Though the incidents of crush injuries may be low in frequency, major crush injury syndrome is associated with a high mortality rate. In this podcast episode, we sit down with regular guest, Chris Stevenson, to discuss the “why”. We highlight the pathophysiology behind re-perfusion injury and pre- and post-treatment options.
Major Crush Injury/syndrome:
Can happen in as little as 20 mins depending on force and size of muscle group.
Re-perfusion of crushed area can result in massive edema causing hypovolemia as well as release of myoglobin and potassium.
- Myoglobin cast formation and hypovolemia result in renal injury/failure
- Potassium can be elevated to levels causing cardiac toxicity and fatal arrhythmias
Injury is proportionate to the amount of involved muscle, time of compression and amount of force.
Due to the muscle mass involved, lower extremities are more likely cause complications.
Treatment centers around the restoration of volume loss prevention/treatment of renal injury and the management of hyperkalemia.
Renal injury prevention/volume loss:
- Blood products if indicated due to suspected or frank bleeding from injuries.
- Crystalloid volume resuscitation with isotonic fluids: none have shown superiority.
- D5 with 3 amps of bicarb
- Alkalization of urine with sodium bicarb to prevent urine cast formation (casts are more likely in an acidic environment)
While likely not part of pre-hospital care, diuretics may also be used to promote urine output in conjunction with volume resuscitation. Frequently used options include:
No diuretic has shown superiority and each has unique properties that may guide use.
Hyperkalemia: suspected by history or evidenced by changes in ECG
- Calcium-chloride is 3x more potent than gluconate-but ideally is give via central line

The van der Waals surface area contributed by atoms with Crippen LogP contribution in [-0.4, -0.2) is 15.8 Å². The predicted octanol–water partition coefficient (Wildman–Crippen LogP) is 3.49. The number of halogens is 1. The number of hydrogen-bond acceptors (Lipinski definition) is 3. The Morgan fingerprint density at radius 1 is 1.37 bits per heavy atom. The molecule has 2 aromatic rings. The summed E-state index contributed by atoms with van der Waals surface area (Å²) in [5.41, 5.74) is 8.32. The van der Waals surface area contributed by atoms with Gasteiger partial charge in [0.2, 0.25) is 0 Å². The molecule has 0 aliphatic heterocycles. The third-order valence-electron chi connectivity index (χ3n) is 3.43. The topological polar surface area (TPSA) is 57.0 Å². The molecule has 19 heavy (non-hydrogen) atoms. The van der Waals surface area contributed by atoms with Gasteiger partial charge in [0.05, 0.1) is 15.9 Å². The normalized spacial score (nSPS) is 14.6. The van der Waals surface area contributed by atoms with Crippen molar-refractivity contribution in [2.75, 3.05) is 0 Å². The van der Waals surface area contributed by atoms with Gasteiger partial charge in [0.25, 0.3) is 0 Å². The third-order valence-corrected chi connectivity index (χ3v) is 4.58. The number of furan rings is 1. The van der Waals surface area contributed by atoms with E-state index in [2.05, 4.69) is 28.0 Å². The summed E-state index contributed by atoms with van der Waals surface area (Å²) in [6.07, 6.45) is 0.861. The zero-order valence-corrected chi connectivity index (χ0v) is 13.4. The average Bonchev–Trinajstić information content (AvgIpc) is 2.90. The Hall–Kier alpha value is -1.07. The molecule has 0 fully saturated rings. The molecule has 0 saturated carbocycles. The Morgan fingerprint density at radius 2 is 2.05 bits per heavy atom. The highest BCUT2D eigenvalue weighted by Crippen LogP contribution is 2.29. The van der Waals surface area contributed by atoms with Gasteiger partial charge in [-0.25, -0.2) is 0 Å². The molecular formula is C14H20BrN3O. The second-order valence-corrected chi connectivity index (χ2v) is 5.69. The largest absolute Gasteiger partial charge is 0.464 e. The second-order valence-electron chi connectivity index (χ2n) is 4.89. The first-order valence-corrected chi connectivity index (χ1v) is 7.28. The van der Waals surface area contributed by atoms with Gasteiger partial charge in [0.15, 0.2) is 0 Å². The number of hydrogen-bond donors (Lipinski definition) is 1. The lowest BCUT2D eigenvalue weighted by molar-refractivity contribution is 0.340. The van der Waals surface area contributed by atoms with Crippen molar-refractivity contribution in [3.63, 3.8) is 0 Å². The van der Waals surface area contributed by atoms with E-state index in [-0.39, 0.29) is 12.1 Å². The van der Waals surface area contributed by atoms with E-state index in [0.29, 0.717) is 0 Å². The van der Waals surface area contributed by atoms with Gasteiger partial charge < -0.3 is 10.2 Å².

- Insulin and D50
Chris Stevenson, AGACNP-BC, RN, EMT-B is Chief Flight Nurse at Virginia State Police Med-Flight and an ACNP at VCU’s Burn Center. Med-Flight operates under part 91. Their primary mission is conducting scenes and inter-facility medevacs, but they are also tasked with SAR and Police missions. Amongst his vast experience, he had the privilege of admitting patients from the 9/11 attack on the Pentagon while working in DC, and he responded to Katrina to support FEMA search operations. He’s done some time in operations as well as management.
Burns K, Cone DC, Portereiko JV. Complex extrication and crush injury. Prehosp Emerg Care. 2010 Apr-Jun;14(2):240-4. doi: 10.3109/10903120903564498. PMID: 20095831.
Gonzalez D. Crush syndrome. Crit Care Med. 2005 Jan;33(1 Suppl):S34-41. doi: 10.1097/01.ccm.0000151065.13564.6f. PMID: 15640677.
Guo X, Wang D, Liu Z. Electrocardiographic changes after injury in a rat model of combined crush injury. Am J Emerg Med. 2013 Dec;31(12):1661-5. doi: 10.1016/j.ajem.2013.08.054. Epub 2013 Oct 4. PMID: 24094864.
Malinoski DJ, Slater MS, Mullins RJ. Crush injury and rhabdomyolysis. Crit Care Clin. 2004 Jan;20(1):171-92. doi: 10.1016/s0749-0704(03)00091-5. PMID: 14979336.
Sahjian, Michael RN, BSN, CFRN, CCRN, NREMT-P; Frakes, Michael APRN, CCNS, CCRN, CFRN, NREMT-P Crush Injuries, The Nurse Practitioner: September 2007 – Volume 32 – Issue 9 – p 13-18 doi: 10.1097/01.NPR.0000287464.81259.8b
Schwartz DS, Weisner Z, Badar J. Immediate Lower Extremity Tourniquet Application to Delay Onset of Reperfusion Injury after Prolonged Crush Injury. Prehosp Emerg Care. 2015;19(4):544-7. doi: 10.3109/10903127.2015.1005264. Epub 2015 May 13. PMID: 25970809.
Whiffin ANH, Spangler JD, Dhir K, Zhang R, Ferguson JD. Bathroom Entrapment Leading to Cardiac Arrest From Crush Syndrome. Prehosp Emerg Care. 2019 Jan-Feb;23(1):90-93. doi: 10.1080/10903127.2018.1471558. Epub 2018 Aug 17. PMID: 30118356.
Zhang X, Bai X, Zhou Q. First-aid treatments of crush injuries after earthquake: 2 special cases. Am J Emerg Med. 2014 Jul;32(7):817.e3-4. doi: 10.1016/j.ajem.2013.12.062. Epub 2014 Jan 8. PMID: 24534195.